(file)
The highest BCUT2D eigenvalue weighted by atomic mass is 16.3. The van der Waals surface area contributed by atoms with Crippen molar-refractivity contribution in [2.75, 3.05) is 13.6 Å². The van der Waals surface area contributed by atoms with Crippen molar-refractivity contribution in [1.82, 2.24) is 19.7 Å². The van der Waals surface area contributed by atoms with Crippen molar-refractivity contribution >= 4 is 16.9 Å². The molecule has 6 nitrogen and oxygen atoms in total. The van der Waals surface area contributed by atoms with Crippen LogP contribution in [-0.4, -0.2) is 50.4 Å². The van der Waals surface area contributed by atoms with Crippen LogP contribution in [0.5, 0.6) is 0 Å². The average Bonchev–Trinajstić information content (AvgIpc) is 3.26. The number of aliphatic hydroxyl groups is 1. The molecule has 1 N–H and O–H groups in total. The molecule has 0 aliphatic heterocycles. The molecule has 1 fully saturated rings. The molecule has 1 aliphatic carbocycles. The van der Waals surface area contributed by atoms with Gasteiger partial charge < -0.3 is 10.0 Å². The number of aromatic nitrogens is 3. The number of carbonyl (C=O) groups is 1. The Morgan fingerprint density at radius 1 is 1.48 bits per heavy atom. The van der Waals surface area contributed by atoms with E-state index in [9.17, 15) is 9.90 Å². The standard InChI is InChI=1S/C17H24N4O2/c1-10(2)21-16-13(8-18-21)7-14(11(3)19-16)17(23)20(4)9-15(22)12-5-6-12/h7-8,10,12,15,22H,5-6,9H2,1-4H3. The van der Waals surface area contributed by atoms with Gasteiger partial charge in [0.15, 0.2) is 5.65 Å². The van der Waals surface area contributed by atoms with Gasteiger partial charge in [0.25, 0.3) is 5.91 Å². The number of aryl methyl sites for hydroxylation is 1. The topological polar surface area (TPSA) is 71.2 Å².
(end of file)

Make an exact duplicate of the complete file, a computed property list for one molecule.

The highest BCUT2D eigenvalue weighted by atomic mass is 16.3. The van der Waals surface area contributed by atoms with Crippen molar-refractivity contribution in [2.75, 3.05) is 13.6 Å². The van der Waals surface area contributed by atoms with Crippen molar-refractivity contribution in [1.82, 2.24) is 19.7 Å². The van der Waals surface area contributed by atoms with Crippen molar-refractivity contribution >= 4 is 16.9 Å². The molecule has 6 nitrogen and oxygen atoms in total. The van der Waals surface area contributed by atoms with Crippen LogP contribution in [-0.4, -0.2) is 50.4 Å². The van der Waals surface area contributed by atoms with Crippen LogP contribution in [0.5, 0.6) is 0 Å². The average Bonchev–Trinajstić information content (AvgIpc) is 3.26. The number of aliphatic hydroxyl groups is 1. The molecule has 1 N–H and O–H groups in total. The molecule has 0 aliphatic heterocycles. The molecule has 1 fully saturated rings. The molecule has 1 aliphatic carbocycles. The van der Waals surface area contributed by atoms with Gasteiger partial charge < -0.3 is 10.0 Å². The number of aromatic nitrogens is 3. The number of carbonyl (C=O) groups is 1. The Morgan fingerprint density at radius 1 is 1.48 bits per heavy atom. The van der Waals surface area contributed by atoms with E-state index in [9.17, 15) is 9.90 Å². The standard InChI is InChI=1S/C17H24N4O2/c1-10(2)21-16-13(8-18-21)7-14(11(3)19-16)17(23)20(4)9-15(22)12-5-6-12/h7-8,10,12,15,22H,5-6,9H2,1-4H3. The van der Waals surface area contributed by atoms with Gasteiger partial charge in [0.15, 0.2) is 5.65 Å². The van der Waals surface area contributed by atoms with Gasteiger partial charge in [0.25, 0.3) is 5.91 Å². The number of aryl methyl sites for hydroxylation is 1. The topological polar surface area (TPSA) is 71.2 Å².